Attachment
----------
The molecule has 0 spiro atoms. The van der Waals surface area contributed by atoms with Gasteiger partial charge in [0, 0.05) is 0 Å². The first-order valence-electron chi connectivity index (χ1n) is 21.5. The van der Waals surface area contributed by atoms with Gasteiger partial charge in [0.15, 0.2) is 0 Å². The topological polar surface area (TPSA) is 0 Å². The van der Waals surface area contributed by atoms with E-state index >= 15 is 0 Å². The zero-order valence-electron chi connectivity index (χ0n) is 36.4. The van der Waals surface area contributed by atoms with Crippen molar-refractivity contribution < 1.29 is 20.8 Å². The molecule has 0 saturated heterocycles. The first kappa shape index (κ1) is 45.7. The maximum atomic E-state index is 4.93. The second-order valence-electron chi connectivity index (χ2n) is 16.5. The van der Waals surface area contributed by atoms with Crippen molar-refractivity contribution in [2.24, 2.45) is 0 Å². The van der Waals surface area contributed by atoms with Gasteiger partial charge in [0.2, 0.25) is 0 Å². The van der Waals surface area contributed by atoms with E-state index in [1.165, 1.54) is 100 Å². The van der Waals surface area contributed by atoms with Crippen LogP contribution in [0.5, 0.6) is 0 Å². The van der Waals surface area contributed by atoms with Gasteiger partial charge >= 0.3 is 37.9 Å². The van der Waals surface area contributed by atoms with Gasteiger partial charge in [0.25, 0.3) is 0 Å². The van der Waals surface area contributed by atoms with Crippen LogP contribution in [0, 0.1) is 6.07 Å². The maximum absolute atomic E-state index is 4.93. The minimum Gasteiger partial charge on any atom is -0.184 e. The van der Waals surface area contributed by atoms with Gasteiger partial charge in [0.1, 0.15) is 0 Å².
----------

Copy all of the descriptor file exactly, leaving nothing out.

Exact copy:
The molecule has 0 spiro atoms. The van der Waals surface area contributed by atoms with Gasteiger partial charge in [0, 0.05) is 0 Å². The first-order valence-electron chi connectivity index (χ1n) is 21.5. The van der Waals surface area contributed by atoms with Gasteiger partial charge in [0.15, 0.2) is 0 Å². The topological polar surface area (TPSA) is 0 Å². The van der Waals surface area contributed by atoms with E-state index >= 15 is 0 Å². The zero-order valence-electron chi connectivity index (χ0n) is 36.4. The van der Waals surface area contributed by atoms with Crippen molar-refractivity contribution < 1.29 is 20.8 Å². The molecule has 0 saturated heterocycles. The first kappa shape index (κ1) is 45.7. The maximum atomic E-state index is 4.93. The second-order valence-electron chi connectivity index (χ2n) is 16.5. The van der Waals surface area contributed by atoms with Crippen molar-refractivity contribution in [2.24, 2.45) is 0 Å². The van der Waals surface area contributed by atoms with Gasteiger partial charge in [0.2, 0.25) is 0 Å². The van der Waals surface area contributed by atoms with E-state index in [1.165, 1.54) is 100 Å². The van der Waals surface area contributed by atoms with Crippen LogP contribution in [0.5, 0.6) is 0 Å². The van der Waals surface area contributed by atoms with Gasteiger partial charge >= 0.3 is 37.9 Å². The van der Waals surface area contributed by atoms with Gasteiger partial charge in [0.25, 0.3) is 0 Å². The van der Waals surface area contributed by atoms with Crippen LogP contribution in [0, 0.1) is 6.07 Å². The maximum absolute atomic E-state index is 4.93. The minimum Gasteiger partial charge on any atom is -0.184 e. The van der Waals surface area contributed by atoms with Gasteiger partial charge in [0.1, 0.15) is 0 Å².